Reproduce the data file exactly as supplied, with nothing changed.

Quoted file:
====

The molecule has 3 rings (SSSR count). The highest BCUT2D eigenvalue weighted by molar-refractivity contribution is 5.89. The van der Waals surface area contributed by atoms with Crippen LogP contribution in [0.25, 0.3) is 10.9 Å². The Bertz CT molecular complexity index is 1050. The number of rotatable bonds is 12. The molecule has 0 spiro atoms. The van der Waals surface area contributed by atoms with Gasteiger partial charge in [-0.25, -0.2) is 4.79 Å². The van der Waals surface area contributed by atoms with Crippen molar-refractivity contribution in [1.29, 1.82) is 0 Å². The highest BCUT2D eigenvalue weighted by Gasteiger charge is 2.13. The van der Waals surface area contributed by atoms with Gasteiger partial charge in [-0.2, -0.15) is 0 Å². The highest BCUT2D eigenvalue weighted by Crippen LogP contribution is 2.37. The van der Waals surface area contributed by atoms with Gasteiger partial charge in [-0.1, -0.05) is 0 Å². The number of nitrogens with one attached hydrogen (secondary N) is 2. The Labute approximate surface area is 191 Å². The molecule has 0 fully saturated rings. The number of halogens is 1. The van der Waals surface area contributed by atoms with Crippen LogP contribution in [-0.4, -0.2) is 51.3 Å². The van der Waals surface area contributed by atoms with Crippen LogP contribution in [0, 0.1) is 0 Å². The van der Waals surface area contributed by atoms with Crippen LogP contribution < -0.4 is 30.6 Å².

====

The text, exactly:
The molecule has 3 rings (SSSR count). The highest BCUT2D eigenvalue weighted by molar-refractivity contribution is 5.89. The van der Waals surface area contributed by atoms with Crippen LogP contribution in [0.25, 0.3) is 10.9 Å². The Bertz CT molecular complexity index is 1050. The number of rotatable bonds is 12. The molecule has 0 spiro atoms. The van der Waals surface area contributed by atoms with Gasteiger partial charge in [-0.25, -0.2) is 4.79 Å². The van der Waals surface area contributed by atoms with Crippen molar-refractivity contribution in [1.29, 1.82) is 0 Å². The highest BCUT2D eigenvalue weighted by Gasteiger charge is 2.13. The van der Waals surface area contributed by atoms with Gasteiger partial charge in [-0.2, -0.15) is 0 Å². The highest BCUT2D eigenvalue weighted by Crippen LogP contribution is 2.37. The van der Waals surface area contributed by atoms with Gasteiger partial charge in [-0.1, -0.05) is 0 Å². The number of nitrogens with one attached hydrogen (secondary N) is 2. The Labute approximate surface area is 191 Å². The molecule has 0 fully saturated rings. The number of halogens is 1. The van der Waals surface area contributed by atoms with Crippen LogP contribution in [-0.4, -0.2) is 51.3 Å². The van der Waals surface area contributed by atoms with Crippen LogP contribution in [0, 0.1) is 0 Å². The van der Waals surface area contributed by atoms with Crippen LogP contribution < -0.4 is 30.6 Å².